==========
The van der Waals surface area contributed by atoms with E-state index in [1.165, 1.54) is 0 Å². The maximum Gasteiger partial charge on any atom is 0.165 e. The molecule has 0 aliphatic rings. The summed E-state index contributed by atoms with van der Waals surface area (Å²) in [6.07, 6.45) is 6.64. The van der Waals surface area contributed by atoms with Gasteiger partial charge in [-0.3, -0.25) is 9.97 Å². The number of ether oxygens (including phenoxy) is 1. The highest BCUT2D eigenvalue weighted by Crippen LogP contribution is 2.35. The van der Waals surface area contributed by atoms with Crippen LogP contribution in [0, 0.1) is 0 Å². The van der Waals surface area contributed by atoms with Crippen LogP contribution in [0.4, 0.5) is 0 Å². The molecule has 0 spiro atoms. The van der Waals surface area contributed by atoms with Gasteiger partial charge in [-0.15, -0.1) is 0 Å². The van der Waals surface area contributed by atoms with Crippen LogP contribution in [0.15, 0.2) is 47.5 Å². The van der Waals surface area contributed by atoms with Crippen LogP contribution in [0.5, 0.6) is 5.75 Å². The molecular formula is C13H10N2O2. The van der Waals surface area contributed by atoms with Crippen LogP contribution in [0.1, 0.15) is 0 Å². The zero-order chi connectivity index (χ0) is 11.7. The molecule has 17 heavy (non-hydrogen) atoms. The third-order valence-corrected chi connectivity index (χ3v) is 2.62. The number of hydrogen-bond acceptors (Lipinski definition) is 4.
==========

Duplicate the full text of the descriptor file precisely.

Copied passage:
The van der Waals surface area contributed by atoms with E-state index in [1.165, 1.54) is 0 Å². The maximum Gasteiger partial charge on any atom is 0.165 e. The molecule has 0 aliphatic rings. The summed E-state index contributed by atoms with van der Waals surface area (Å²) in [6.07, 6.45) is 6.64. The van der Waals surface area contributed by atoms with Gasteiger partial charge in [-0.3, -0.25) is 9.97 Å². The number of ether oxygens (including phenoxy) is 1. The highest BCUT2D eigenvalue weighted by Crippen LogP contribution is 2.35. The van der Waals surface area contributed by atoms with Crippen LogP contribution in [0, 0.1) is 0 Å². The van der Waals surface area contributed by atoms with Crippen LogP contribution in [0.4, 0.5) is 0 Å². The molecule has 0 spiro atoms. The van der Waals surface area contributed by atoms with Gasteiger partial charge in [-0.15, -0.1) is 0 Å². The van der Waals surface area contributed by atoms with Crippen LogP contribution in [0.15, 0.2) is 47.5 Å². The van der Waals surface area contributed by atoms with Crippen LogP contribution in [0.5, 0.6) is 5.75 Å². The molecular formula is C13H10N2O2. The van der Waals surface area contributed by atoms with Crippen LogP contribution in [0.1, 0.15) is 0 Å². The zero-order chi connectivity index (χ0) is 11.7. The molecule has 17 heavy (non-hydrogen) atoms. The third-order valence-corrected chi connectivity index (χ3v) is 2.62. The number of hydrogen-bond acceptors (Lipinski definition) is 4.